You're welcome here. I don't see why you wouldn't belong in this discussion. I found many titanium bolts to be inadequate for stems. I've had some stems that had 'em and experienced no issues with them, but I've become more careful when it comes to putting a product onto the market. I wanna rule everything out that can go wrong as much as possible. For production stems, I contemplated going with steel, since I've had some issues with prototype bolts. These weren't due to a faulty design, might I add, but rather the handiwork of poor craftsmanship from machinists.
I found a solution in a novel process that forms/forges the Wert 6Al/4V titanium bolts in a single operation, thread, head and everything. These bolts have been tested significantly stronger than steel or other titanium equivalents. When you make stems this light available to the public, you don't want to leave things to chance.
Good luck with your products. As a 6'5"/85kg rider I feel the Calnago feeling about super light parts, in particular stems. The lightest stem I used is the new Superlegerra, claimed at 100g, weighted at 120g for a 120mm...
Thanks, I appreciate your well-wishes. Though I'm only 6'0"/1m83 and around 70kg/155lbs, I can empathize with bigger and heavier riders.
For many years, I swore by my trusted Syntace Megaforce 260, a hefty and outdated model. I've worked with Deda stems and once tried a Newton 31.7 myself, but it didn't inspire the confidence I hoped for. Given my experience, a Superleggero simply wouldn't be my choice.
My view on this Deda model is that they made a lighter stem by omitting material but not actually improving overall ride characteristics. For what I expect a stem to do, I find the Superleggero rather lacking. I'm not saying it's a bad stem, since I think Deda made a decent effort that will please plenty of riders, plus there are lesser stems out there. Having worked with and on stems gave me the experience reflected in my design. I wouldn't mind to see the Superleggero included in a comparison test though.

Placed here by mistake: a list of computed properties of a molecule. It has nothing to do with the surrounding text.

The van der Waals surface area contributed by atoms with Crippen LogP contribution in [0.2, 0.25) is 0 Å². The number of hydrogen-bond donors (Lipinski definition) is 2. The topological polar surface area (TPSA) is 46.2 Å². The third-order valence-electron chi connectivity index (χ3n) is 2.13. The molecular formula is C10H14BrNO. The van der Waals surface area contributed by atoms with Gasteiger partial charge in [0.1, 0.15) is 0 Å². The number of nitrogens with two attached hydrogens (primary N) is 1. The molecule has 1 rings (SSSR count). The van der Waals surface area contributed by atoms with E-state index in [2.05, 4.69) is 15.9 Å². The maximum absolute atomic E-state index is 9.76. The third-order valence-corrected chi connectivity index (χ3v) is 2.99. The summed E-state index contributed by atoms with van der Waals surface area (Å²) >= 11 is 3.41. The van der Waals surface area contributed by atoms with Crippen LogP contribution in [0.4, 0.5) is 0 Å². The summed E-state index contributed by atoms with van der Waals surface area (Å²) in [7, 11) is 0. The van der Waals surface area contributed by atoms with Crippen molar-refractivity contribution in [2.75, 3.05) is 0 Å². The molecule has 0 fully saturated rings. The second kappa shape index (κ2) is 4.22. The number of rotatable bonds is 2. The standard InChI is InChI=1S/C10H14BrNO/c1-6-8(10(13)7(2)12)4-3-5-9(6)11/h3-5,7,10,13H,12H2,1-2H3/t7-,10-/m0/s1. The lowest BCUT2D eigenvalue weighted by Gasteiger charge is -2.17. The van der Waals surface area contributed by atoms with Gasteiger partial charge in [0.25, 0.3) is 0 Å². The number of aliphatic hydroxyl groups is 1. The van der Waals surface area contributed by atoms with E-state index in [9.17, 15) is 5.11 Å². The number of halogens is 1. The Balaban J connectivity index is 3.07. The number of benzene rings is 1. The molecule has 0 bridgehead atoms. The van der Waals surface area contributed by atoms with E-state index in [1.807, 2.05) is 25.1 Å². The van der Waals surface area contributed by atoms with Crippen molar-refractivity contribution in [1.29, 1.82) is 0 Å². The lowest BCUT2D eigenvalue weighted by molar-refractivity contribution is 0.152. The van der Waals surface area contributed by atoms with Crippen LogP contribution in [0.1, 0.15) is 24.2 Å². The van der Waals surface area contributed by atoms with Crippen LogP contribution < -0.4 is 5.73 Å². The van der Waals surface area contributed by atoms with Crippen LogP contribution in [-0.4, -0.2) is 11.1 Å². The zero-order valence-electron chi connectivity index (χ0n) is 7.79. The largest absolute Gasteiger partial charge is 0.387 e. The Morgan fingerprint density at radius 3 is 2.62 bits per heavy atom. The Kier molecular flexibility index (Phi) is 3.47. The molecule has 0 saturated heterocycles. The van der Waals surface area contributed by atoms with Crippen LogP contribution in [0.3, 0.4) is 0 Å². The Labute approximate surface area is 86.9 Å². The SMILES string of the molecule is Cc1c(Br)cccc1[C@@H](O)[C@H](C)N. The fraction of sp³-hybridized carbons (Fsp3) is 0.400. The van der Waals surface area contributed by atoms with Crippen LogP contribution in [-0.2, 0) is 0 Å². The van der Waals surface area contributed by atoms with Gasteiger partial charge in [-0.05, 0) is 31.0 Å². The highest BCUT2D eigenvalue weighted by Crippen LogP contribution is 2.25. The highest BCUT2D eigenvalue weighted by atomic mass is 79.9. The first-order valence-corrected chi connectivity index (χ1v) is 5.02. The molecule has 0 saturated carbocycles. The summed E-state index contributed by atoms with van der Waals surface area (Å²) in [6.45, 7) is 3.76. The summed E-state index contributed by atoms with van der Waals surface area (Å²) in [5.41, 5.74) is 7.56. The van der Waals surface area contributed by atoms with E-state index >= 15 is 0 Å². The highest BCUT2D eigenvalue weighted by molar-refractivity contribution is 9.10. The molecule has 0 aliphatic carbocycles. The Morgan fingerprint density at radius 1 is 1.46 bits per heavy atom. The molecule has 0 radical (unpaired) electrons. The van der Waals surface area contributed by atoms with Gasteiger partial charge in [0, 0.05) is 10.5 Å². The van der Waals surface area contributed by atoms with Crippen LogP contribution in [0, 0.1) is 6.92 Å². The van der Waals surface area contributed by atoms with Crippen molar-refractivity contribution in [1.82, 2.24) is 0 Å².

Here are some of my personal views on stem stiffness. I differentiate between 2 types:
1) Torsional deflection, noticed when as pulling on one side of the bars and pushing on the other, and
2) Vertical movement, when pushing down on both sides, for example when riding over a bump or a hole
The biggest contributor to stem strength and stiffness I found to be the cross-section of the area between bars and fork. Both wall thickness and profile are important contributing factors. Strength comes from how a load is transferred through a structure and can be calculated through a load path. Smooth transitions between shapes allow surface stresses to diffuse as forces are exerted onto a structure.
The clamp areas around bars and fork are where many brands put more material in comparison to my design, so my stem has relatively more material in its barrel than the clamp areas. On my stem, due to a larger barrel, less material is needed for the clamp areas. Therefore, much weight is eliminated simply by changing one parameter, which simultaneously positively contributes to its rigidity. Part of the weight save equation is due to my proprietary bolt design. Lastly, stem length has a significant influence on stiffness.
When riding on cobbles or over rough terrain, you don't want your hands to be shaken off the bars or hoods. Though this is more the area of transmitted vibration/resonation. With my stem design, I chose a certain stiffness range as an absolute value at a reasonable weight of what 'feels' acceptable on a bike, while taking aesthetics into account.